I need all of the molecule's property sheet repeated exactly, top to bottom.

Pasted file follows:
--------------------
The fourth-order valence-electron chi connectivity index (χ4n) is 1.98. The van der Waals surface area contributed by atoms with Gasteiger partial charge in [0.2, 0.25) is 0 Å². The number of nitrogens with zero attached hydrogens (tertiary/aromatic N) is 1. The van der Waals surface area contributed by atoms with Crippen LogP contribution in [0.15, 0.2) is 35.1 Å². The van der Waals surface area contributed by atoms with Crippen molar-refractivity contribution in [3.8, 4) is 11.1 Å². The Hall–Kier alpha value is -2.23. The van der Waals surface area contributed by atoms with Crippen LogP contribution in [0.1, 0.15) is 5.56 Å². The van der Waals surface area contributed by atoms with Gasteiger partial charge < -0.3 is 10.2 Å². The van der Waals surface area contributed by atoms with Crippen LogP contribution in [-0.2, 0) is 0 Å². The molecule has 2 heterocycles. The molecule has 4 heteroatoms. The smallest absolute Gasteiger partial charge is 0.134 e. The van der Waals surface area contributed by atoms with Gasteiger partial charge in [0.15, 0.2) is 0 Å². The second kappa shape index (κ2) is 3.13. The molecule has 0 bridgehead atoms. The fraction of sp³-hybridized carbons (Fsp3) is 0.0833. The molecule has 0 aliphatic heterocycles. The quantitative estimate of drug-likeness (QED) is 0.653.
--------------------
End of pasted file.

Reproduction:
The fourth-order valence-electron chi connectivity index (χ4n) is 1.98. The van der Waals surface area contributed by atoms with Gasteiger partial charge in [0.2, 0.25) is 0 Å². The number of nitrogens with zero attached hydrogens (tertiary/aromatic N) is 1. The van der Waals surface area contributed by atoms with Crippen LogP contribution in [0.15, 0.2) is 35.1 Å². The van der Waals surface area contributed by atoms with Crippen molar-refractivity contribution in [3.8, 4) is 11.1 Å². The Hall–Kier alpha value is -2.23. The van der Waals surface area contributed by atoms with Crippen LogP contribution in [0.1, 0.15) is 5.56 Å². The van der Waals surface area contributed by atoms with Gasteiger partial charge < -0.3 is 10.2 Å². The van der Waals surface area contributed by atoms with Crippen LogP contribution in [-0.2, 0) is 0 Å². The molecule has 2 heterocycles. The molecule has 4 heteroatoms. The smallest absolute Gasteiger partial charge is 0.134 e. The van der Waals surface area contributed by atoms with Gasteiger partial charge in [0.15, 0.2) is 0 Å². The second kappa shape index (κ2) is 3.13. The molecule has 0 bridgehead atoms. The fraction of sp³-hybridized carbons (Fsp3) is 0.0833. The molecule has 0 aliphatic heterocycles. The quantitative estimate of drug-likeness (QED) is 0.653.